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Press Conference by the Chief Cabinet Secretary

May 30, 2017 (AM)

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Simultaneous interpretation services for this video are provided by a third party.

Press Conference by the Chief Cabinet Secretary (Excerpt)

[Provisional Translation]

Opening Statement by Chief Cabinet Secretary Suga


Today, prior to the Cabinet meeting, a meeting of the Council for the Promotion of Measures to Combat Trafficking in Persons, was held. The meeting approved the annual report that compiles information about the status of human trafficking and countermeasures taken in the past year. The meeting also confirmed that steady efforts will continue to be made to promote policies that aim to eliminate human trafficking, based on the 2014 Action Plan to Combat Trafficking in Persons.

Also, prior to the Cabinet meeting a joint meeting of the IT Strategic Headquarters and the Strategic Council for the Promotion of the Use of Public Data by the Private Sector was held, at which the Declaration to be the World's Most Advanced IT Nation − Basic Plan for the Advancement of Utilizing Public and Private Sector Data were formulated. In addition, this plan was formally approved in the ensuing Cabinet meeting. This is a new plan that is based on the Basic Act on the Advancement of Utilizing Public and Private Sector Data, which entered into force last year. The plan identifies priority sectors, including e-government, health, medical and nursing care, tourism, and agriculture, forestry and fisheries. Furthermore, while pointing out the advantages that would accrue to both the people and businesses, the plan sets out the measures that should be formulated, with 2020 serving as an important target date. The Government through the joint meeting will make concerted efforts towards its realization.


REPORTER: I have a question about North Korea. National media in North Korea are reporting on the successful test launch of a precision guided missile, which is thought to refer to the missile launch that took place yesterday. What is the Government’s analysis of the degree to which North Korea has improved its missile technologies, including their precision?

CHIEF CABINET SECRETARY SUGA: It is believed that North Korea has achieved certain advances in missile development, but we are currently analyzing the details and will continue to do so from comprehensive and expert perspectives.

REPORTER: North Korean media has reported a statement attributed to a spokesperson of the Ministry of Foreign Affairs, in which it is stated that if Japan continues its hostile actions, North Korea would be forced to reconsider its position of only targeting U.S. bases located in Japan. This is a strong warning message to Japan. How does the Government intend to respond to the increasingly provocative stance being taken by North Korea?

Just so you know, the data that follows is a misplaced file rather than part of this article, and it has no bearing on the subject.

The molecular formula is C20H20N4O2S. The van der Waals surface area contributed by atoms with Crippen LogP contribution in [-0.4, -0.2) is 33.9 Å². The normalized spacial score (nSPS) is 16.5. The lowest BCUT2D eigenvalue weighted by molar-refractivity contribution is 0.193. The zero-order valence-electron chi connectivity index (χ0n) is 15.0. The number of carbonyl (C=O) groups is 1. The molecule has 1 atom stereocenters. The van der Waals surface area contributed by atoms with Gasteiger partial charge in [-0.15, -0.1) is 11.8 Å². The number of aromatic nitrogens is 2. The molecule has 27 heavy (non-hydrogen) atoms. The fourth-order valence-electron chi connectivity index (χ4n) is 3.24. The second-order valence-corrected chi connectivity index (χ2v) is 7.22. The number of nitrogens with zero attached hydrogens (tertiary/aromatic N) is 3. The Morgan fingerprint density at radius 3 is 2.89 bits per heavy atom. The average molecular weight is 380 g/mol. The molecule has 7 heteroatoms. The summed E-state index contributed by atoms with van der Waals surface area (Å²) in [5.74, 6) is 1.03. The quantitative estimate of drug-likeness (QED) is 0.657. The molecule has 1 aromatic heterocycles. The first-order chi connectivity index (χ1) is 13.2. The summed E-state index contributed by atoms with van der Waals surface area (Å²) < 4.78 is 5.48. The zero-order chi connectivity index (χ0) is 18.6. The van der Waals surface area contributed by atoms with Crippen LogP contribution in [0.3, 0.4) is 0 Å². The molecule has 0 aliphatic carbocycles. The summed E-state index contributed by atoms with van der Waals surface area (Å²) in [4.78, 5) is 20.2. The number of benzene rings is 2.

CHIEF CABINET SECRETARY SUGA: Firstly, the Government has long stated that the threat to Japan of North Korea’s nuclear and missile development and operational capabilities has entered a new stage. Japan is responding appropriately to this threat by developing its own ballistic missile defense systems, and working to improve deterrence and response capabilities under Japan-U.S. security structures. Whatever situation may occur, there is absolutely no change to our stance of making every effort to protect the lives and properties of the people of Japan from the threat of North Korean ballistic missiles.


REPORTER: I have a question concerning developments in the United Nations Human Rights Council. A Special Rapporteur of the Human Rights Council has submitted a draft report on his mission to Japan, which is scheduled to be submitted to the upcoming session of the Human Rights Council. Some media outlets are suggesting that the report calls on the Government to refrain from interfering in the interpretation of historical events in educational material, including about the comfort women issue, and to reconsider the way in which school textbooks are approved. What is the Government’s current understanding with regard to developments relating to the submission of this draft report and the relevant facts?

CHIEF CABINET SECRETARY SUGA: Firstly, the Government is currently engaged in correspondence with the Special Rapporteur concerning the content of the draft report that will be submitted to the Human Rights Council. I would like to refrain from going into the details of the report at the current time. Naturally, in our correspondence with the rapporteur we will be making strong assertions and counterarguments to the sections of the report where such a response is necessary.

REPORTER: So if the reports on this matter can be taken to be true, can we assume that the Government does not accept the contents of the report?

CHIEF CABINET SECRETARY SUGA: I would like to refrain from commenting on any hypothetical matters. However, what I would say is that it is standard procedure for the Government to make strong assertions and counterarguments where necessary in such matters.


REPORTER: Mr. Yang Jiechi, State Councilor of China, arrived in Japan yesterday. Can I ask the status of arrangements for a meeting with Prime Minister Abe today?

CHIEF CABINET SECRETARY SUGA: Arrangements for a meeting with the Prime Minister are still in progress.

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